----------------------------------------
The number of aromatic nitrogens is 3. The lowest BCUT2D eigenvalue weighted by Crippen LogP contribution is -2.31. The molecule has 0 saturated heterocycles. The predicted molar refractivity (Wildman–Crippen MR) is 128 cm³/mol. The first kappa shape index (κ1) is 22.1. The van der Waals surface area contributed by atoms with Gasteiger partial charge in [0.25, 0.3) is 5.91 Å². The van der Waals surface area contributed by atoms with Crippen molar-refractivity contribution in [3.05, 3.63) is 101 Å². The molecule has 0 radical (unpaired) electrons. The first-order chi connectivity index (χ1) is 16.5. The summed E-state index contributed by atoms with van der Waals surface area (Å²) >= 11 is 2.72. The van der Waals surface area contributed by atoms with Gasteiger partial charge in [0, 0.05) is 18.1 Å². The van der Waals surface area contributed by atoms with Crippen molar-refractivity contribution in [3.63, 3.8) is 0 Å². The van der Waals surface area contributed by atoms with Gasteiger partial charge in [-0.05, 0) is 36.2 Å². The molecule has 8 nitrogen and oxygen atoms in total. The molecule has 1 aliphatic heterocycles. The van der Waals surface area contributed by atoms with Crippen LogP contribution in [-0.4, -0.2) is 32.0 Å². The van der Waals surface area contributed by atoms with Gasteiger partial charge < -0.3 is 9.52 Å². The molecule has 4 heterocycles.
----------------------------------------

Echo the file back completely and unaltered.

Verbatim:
The number of aromatic nitrogens is 3. The lowest BCUT2D eigenvalue weighted by Crippen LogP contribution is -2.31. The molecule has 0 saturated heterocycles. The predicted molar refractivity (Wildman–Crippen MR) is 128 cm³/mol. The first kappa shape index (κ1) is 22.1. The van der Waals surface area contributed by atoms with Gasteiger partial charge in [0.25, 0.3) is 5.91 Å². The van der Waals surface area contributed by atoms with Crippen molar-refractivity contribution in [3.05, 3.63) is 101 Å². The molecule has 0 radical (unpaired) electrons. The first-order chi connectivity index (χ1) is 16.5. The summed E-state index contributed by atoms with van der Waals surface area (Å²) >= 11 is 2.72. The van der Waals surface area contributed by atoms with Gasteiger partial charge in [0, 0.05) is 18.1 Å². The van der Waals surface area contributed by atoms with Crippen molar-refractivity contribution in [3.63, 3.8) is 0 Å². The van der Waals surface area contributed by atoms with Gasteiger partial charge in [-0.05, 0) is 36.2 Å². The molecule has 8 nitrogen and oxygen atoms in total. The molecule has 1 aliphatic heterocycles. The van der Waals surface area contributed by atoms with Crippen LogP contribution in [-0.4, -0.2) is 32.0 Å². The van der Waals surface area contributed by atoms with Gasteiger partial charge < -0.3 is 9.52 Å². The molecule has 4 heterocycles.